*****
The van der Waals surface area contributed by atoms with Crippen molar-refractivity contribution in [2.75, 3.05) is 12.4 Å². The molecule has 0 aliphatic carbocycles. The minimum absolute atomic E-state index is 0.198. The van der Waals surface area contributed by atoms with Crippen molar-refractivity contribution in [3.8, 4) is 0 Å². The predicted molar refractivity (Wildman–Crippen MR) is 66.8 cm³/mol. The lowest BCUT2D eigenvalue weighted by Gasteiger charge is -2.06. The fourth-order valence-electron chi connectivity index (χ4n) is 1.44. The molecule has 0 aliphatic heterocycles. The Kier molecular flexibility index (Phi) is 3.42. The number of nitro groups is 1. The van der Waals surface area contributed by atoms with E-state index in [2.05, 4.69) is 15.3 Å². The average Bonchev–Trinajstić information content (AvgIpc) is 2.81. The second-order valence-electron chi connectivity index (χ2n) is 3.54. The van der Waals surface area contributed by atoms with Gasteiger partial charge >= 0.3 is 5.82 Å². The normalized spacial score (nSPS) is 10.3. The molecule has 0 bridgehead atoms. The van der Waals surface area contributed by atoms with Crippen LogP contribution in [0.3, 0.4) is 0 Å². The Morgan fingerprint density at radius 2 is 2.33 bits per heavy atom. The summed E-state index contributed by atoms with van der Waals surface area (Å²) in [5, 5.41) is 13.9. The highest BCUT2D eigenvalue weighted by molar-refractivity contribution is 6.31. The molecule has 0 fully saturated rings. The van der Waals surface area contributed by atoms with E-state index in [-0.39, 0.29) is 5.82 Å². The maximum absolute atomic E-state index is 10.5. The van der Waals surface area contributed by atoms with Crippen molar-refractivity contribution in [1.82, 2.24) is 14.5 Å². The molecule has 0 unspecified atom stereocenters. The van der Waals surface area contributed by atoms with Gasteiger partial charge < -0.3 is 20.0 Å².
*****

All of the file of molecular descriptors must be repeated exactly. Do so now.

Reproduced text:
The van der Waals surface area contributed by atoms with Crippen molar-refractivity contribution in [2.75, 3.05) is 12.4 Å². The molecule has 0 aliphatic carbocycles. The minimum absolute atomic E-state index is 0.198. The van der Waals surface area contributed by atoms with Crippen molar-refractivity contribution in [3.8, 4) is 0 Å². The predicted molar refractivity (Wildman–Crippen MR) is 66.8 cm³/mol. The lowest BCUT2D eigenvalue weighted by Gasteiger charge is -2.06. The fourth-order valence-electron chi connectivity index (χ4n) is 1.44. The molecule has 0 aliphatic heterocycles. The Kier molecular flexibility index (Phi) is 3.42. The number of nitro groups is 1. The van der Waals surface area contributed by atoms with E-state index in [2.05, 4.69) is 15.3 Å². The average Bonchev–Trinajstić information content (AvgIpc) is 2.81. The second-order valence-electron chi connectivity index (χ2n) is 3.54. The van der Waals surface area contributed by atoms with Gasteiger partial charge >= 0.3 is 5.82 Å². The normalized spacial score (nSPS) is 10.3. The molecule has 0 bridgehead atoms. The van der Waals surface area contributed by atoms with Crippen LogP contribution in [0.3, 0.4) is 0 Å². The Morgan fingerprint density at radius 2 is 2.33 bits per heavy atom. The summed E-state index contributed by atoms with van der Waals surface area (Å²) in [5, 5.41) is 13.9. The highest BCUT2D eigenvalue weighted by molar-refractivity contribution is 6.31. The molecule has 0 fully saturated rings. The van der Waals surface area contributed by atoms with E-state index in [-0.39, 0.29) is 5.82 Å². The maximum absolute atomic E-state index is 10.5. The van der Waals surface area contributed by atoms with Crippen molar-refractivity contribution in [1.82, 2.24) is 14.5 Å². The molecule has 0 unspecified atom stereocenters. The van der Waals surface area contributed by atoms with Gasteiger partial charge < -0.3 is 20.0 Å².